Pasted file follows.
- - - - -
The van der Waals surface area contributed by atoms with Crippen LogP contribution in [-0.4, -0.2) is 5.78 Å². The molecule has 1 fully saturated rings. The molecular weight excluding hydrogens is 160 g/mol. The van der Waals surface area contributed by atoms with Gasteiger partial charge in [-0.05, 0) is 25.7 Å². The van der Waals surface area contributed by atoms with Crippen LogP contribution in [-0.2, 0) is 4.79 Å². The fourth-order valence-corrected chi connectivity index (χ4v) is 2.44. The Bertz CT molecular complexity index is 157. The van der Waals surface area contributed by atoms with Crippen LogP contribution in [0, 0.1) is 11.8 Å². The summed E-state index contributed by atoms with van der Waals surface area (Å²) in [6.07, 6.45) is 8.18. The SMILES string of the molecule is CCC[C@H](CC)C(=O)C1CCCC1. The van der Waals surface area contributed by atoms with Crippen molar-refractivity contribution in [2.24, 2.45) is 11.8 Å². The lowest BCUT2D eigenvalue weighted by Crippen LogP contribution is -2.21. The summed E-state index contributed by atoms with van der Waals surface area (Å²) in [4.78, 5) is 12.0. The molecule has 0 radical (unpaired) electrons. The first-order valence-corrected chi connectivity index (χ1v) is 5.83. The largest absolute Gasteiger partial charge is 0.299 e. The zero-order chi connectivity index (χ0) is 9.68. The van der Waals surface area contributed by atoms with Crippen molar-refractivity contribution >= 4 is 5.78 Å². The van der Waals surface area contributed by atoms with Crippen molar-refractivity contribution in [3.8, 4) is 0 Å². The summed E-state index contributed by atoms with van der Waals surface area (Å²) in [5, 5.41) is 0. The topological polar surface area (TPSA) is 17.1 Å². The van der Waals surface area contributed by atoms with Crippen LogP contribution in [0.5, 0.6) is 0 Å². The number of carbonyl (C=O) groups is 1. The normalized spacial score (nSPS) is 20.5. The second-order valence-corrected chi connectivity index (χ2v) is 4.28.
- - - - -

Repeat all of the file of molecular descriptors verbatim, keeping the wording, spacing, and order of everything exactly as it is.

The van der Waals surface area contributed by atoms with Crippen LogP contribution in [-0.4, -0.2) is 5.78 Å². The molecule has 1 fully saturated rings. The molecular weight excluding hydrogens is 160 g/mol. The van der Waals surface area contributed by atoms with Gasteiger partial charge in [-0.05, 0) is 25.7 Å². The van der Waals surface area contributed by atoms with Crippen LogP contribution in [-0.2, 0) is 4.79 Å². The fourth-order valence-corrected chi connectivity index (χ4v) is 2.44. The Bertz CT molecular complexity index is 157. The van der Waals surface area contributed by atoms with Crippen LogP contribution in [0, 0.1) is 11.8 Å². The summed E-state index contributed by atoms with van der Waals surface area (Å²) in [6.07, 6.45) is 8.18. The SMILES string of the molecule is CCC[C@H](CC)C(=O)C1CCCC1. The van der Waals surface area contributed by atoms with Crippen molar-refractivity contribution in [2.24, 2.45) is 11.8 Å². The lowest BCUT2D eigenvalue weighted by Crippen LogP contribution is -2.21. The summed E-state index contributed by atoms with van der Waals surface area (Å²) in [4.78, 5) is 12.0. The molecule has 0 radical (unpaired) electrons. The first-order valence-corrected chi connectivity index (χ1v) is 5.83. The largest absolute Gasteiger partial charge is 0.299 e. The zero-order chi connectivity index (χ0) is 9.68. The van der Waals surface area contributed by atoms with Crippen molar-refractivity contribution >= 4 is 5.78 Å². The van der Waals surface area contributed by atoms with Crippen molar-refractivity contribution in [3.8, 4) is 0 Å². The summed E-state index contributed by atoms with van der Waals surface area (Å²) in [5, 5.41) is 0. The topological polar surface area (TPSA) is 17.1 Å². The van der Waals surface area contributed by atoms with Crippen LogP contribution in [0.5, 0.6) is 0 Å². The number of carbonyl (C=O) groups is 1. The normalized spacial score (nSPS) is 20.5. The second-order valence-corrected chi connectivity index (χ2v) is 4.28.